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Portland Landlord-Tenant Lawyer, Oregon


John Andrew Pinzelik

Bankruptcy, Business Organization, Employment, Landlord-Tenant, Wills & Probate
Status:  In Good Standing           

Pete Meyers

Landlord-Tenant
Status:  In Good Standing           Licensed:  12 Years

John Martin Nygaard

Business & Trade, Estate Planning, Landlord-Tenant
Status:  In Good Standing           Licensed:  7 Years

David Simon

Health Care Other, Landlord-Tenant, Estate Planning, Business
Status:  In Good Standing           

P. Breckenridge Cartwright

Contract, Estate Planning, Landlord-Tenant, Copyright
Status:  In Good Standing           Licensed:  6 Years

Lawrence Mitchell Vergun

Landlord-Tenant, Estate Planning, Business, Intellectual Property
Status:  In Good Standing           

Mary Johnson

Family Law, Civil & Human Rights, Landlord-Tenant, Real Estate Other
Status:  In Good Standing           Licensed:  32 Years

Karen Laree Manske

Contract, Landlord-Tenant, Commercial Bankruptcy, Business & Trade
Status:  In Good Standing           Licensed:  22 Years

Truman A Stone

Litigation, Private Schools, Commercial Real Estate, Business & Trade, Landlord-Tenant
Status:  In Good Standing           Licensed:  24 Years

Charles Hillestad

Construction, Landlord-Tenant, Commercial Real Estate, Wills & Probate, Business
Status:  In Good Standing           

800-923-0641

Free Help: Use This Form or Call 800-943-8690

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800-943-8690

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LEGAL TERMS

DIVIDEND

A portion of profits distributed by a corporation to its shareholders based on the type of stock and number of shares owned. Dividends are usually paid in cash,... (more...)
A portion of profits distributed by a corporation to its shareholders based on the type of stock and number of shares owned. Dividends are usually paid in cash, though they may also be paid in the form of additional shares of stock or other property. The amount of a dividend is established by the corporation's board of directors; however, state laws often restrict a corporation's ability to declare dividends by requiring a minimum level of profits or assets before the dividend can be approved.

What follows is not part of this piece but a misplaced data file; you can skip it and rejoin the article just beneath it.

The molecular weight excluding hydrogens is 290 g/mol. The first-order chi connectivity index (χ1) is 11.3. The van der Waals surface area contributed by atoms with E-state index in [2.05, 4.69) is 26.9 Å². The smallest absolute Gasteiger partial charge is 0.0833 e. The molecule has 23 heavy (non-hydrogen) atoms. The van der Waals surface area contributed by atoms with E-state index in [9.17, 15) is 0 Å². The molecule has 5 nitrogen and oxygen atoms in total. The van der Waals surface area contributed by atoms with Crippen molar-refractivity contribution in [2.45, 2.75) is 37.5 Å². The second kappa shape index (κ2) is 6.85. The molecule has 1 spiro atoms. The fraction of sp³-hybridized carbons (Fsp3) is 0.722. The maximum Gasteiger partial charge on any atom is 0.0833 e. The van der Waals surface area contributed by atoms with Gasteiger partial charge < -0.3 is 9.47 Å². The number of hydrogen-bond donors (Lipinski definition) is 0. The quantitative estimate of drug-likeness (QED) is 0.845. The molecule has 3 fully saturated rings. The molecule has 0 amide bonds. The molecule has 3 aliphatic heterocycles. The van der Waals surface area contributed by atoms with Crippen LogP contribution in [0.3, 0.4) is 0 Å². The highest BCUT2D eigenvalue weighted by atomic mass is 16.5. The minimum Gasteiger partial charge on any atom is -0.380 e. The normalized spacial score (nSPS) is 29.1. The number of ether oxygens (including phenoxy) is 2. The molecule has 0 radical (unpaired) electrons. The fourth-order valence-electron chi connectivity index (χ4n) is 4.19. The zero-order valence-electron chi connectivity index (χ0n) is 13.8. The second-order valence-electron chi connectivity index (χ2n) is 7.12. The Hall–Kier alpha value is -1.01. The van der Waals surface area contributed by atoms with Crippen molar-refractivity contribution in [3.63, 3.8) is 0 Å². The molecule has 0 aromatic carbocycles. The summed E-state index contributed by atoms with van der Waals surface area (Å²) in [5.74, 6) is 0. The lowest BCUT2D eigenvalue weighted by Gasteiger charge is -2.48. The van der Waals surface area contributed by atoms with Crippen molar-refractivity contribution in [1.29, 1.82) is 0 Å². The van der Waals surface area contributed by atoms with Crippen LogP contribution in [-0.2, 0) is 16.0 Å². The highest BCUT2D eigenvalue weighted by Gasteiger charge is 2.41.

EVICTION

Removal of a tenant from rental property by a law enforcement officer. First, the landlord must file and win an eviction lawsuit, also known as an 'unlawful det... (more...)
Removal of a tenant from rental property by a law enforcement officer. First, the landlord must file and win an eviction lawsuit, also known as an 'unlawful detainer.'

ARBITRATION

A non-court procedure for resolving disputes using one or more neutral third parties -- called the arbitrator or arbitration panel. Arbitration uses rules of ev... (more...)
A non-court procedure for resolving disputes using one or more neutral third parties -- called the arbitrator or arbitration panel. Arbitration uses rules of evidence and procedure that are less formal than those followed in trial courts, which usually leads to a faster, less-expensive resolution. There are many types of arbitration in common use: Binding arbitration is similar to a court proceeding in that the arbitrator has the power to impose a decision, although this is sometimes limited by agreement -- for example, in 'hi-lo arbitration' the parties may agree in advance to a maximum and minimum award. In non-binding arbitration, the arbitrator can recommend but not impose a decision. Many contracts -- including those imposed on customers by many financial and healthcare organizations -- require mandatory arbitration in the event of a dispute. This may be reasonable when the arbitrator really is neutral, but is justifiably criticized when the large company that writes the contract is able to influence the choice of the arbitrator.

EASEMENT

A right to use another person's real estate for a specific purpose. The most common type of easement is the right to travel over another person's land, known as... (more...)
A right to use another person's real estate for a specific purpose. The most common type of easement is the right to travel over another person's land, known as a right of way. In addition, property owners commonly grant easements for the placement of utility poles, utility trenches, water lines or sewer lines. The owner of property that is subject to an easement is said to be 'burdened' with the easement, because he or she is not allowed to interfere with its use. For example, if the deed to John's property permits Sue to travel across John's main road to reach her own home, John cannot do anything to block the road. On the other hand, Sue cannot do anything that exceeds the scope of her easement, such as widening the roadway.

SEVERABILITY CLAUSE

A provision in a contract that preserves the rest of the contract if a portion of it is invalidated by a court. Without a severability clause, a decision by the... (more...)
A provision in a contract that preserves the rest of the contract if a portion of it is invalidated by a court. Without a severability clause, a decision by the court finding one part of the contract unenforceable would invalidate the entire document.

LIFE TENANT

One who has a life estate in real property.

BEQUEST

The legal term for personal property (anything but real estate) left in a will.

ASSIGNMENT

A transfer of property rights from one person to another, called the assignee.

LEGACY

An outdated legal word meaning personal property left by a will. The more common term for this type of property is bequest. Compare devise.